Judge Dismisses Derek Chauvin's 3rd-Degree Murder Charge
A Minnesota judge dismissed a third-degree murder charge against former Minneapolis police officer Derek Chauvin in the death of George Floyd, but left in place a more serious charge of second-degree murder.
Hennepin County Judge Peter A. Cahill on Thursday denied a defense motion to drop all charges against Chauvin and three other former officers involved in Floyd’s death, according to multiple reports. The judge agreed to dismiss Chauvin’s third-degree murder charge, leaving the former cop still facing charges of second-degree murder and manslaughter.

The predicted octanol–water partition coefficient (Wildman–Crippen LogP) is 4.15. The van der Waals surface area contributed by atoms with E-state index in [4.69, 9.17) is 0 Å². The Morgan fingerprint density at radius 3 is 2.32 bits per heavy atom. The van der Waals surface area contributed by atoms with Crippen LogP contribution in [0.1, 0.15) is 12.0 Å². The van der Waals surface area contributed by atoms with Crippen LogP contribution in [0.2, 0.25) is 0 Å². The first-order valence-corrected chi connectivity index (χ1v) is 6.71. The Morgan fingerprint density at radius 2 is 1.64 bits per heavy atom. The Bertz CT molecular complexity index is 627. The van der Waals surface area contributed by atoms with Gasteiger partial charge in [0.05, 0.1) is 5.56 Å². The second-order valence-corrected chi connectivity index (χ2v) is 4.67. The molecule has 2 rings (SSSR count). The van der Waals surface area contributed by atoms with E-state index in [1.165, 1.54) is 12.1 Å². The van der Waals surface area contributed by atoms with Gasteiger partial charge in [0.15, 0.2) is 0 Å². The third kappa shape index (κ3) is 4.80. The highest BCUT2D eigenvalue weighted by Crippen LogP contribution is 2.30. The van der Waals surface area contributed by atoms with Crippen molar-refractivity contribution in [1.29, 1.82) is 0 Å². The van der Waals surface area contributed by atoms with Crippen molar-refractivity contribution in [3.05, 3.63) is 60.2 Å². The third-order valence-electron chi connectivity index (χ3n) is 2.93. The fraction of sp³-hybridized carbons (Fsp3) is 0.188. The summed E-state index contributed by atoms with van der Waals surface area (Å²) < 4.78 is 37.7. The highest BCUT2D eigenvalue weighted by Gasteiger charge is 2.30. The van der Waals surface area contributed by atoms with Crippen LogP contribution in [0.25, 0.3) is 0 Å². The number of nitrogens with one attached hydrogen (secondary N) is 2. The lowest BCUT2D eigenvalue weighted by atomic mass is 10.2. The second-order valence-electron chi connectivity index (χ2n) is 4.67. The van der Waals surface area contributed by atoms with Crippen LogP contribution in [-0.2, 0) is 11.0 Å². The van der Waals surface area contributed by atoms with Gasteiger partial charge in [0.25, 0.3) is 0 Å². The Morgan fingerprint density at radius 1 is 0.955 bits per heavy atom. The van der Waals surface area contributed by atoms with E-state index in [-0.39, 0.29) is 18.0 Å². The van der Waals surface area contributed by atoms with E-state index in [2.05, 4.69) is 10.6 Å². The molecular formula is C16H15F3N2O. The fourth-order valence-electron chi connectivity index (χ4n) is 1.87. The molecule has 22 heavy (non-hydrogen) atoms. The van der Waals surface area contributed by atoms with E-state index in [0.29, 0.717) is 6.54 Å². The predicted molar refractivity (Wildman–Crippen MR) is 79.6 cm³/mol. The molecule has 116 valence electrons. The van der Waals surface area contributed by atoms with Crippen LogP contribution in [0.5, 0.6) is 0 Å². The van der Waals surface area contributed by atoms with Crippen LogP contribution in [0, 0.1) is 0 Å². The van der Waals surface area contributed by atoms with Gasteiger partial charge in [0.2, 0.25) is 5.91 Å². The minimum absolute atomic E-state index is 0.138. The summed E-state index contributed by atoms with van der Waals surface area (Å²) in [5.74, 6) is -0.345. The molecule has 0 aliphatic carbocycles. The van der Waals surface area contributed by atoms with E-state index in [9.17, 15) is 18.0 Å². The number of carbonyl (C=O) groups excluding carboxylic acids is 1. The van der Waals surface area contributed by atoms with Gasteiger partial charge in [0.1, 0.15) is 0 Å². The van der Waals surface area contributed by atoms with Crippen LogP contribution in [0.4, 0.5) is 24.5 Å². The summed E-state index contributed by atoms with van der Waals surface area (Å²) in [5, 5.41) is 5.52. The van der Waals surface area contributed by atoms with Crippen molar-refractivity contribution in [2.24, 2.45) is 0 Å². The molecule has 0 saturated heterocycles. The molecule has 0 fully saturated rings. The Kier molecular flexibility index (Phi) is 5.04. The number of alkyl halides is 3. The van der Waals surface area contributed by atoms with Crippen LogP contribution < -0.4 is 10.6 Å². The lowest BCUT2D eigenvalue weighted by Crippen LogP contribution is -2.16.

Chauvin’s former colleagues, Tou Thao, J. Alexander Kueng and Thomas Lane, remain charged with aiding and abetting second-degree murder and manslaughter.
Minnesota Gov. Tim Walz (D) on Twitter hailed the judge’s decision as an “important step towards justice for George Floyd.”
Floyd’s May 25 death sparked nationwide outrage and led to widespread protests against police brutality and racism. Chauvin, who is white, pressed his knee into Floyd’s neck for several minutes as bystanders screamed and took videos. Floyd, a Black man, was handcuffed at the time and repeatedly pleaded that he couldn’t breathe. He later died.
The other officers, all no longer on the police force, did nothing to intervene.
The judge didn’t rule on a defense request to move the trial to another venue.
Chauvin’s attorney declined to comment to HuffPost on the judge’s decision.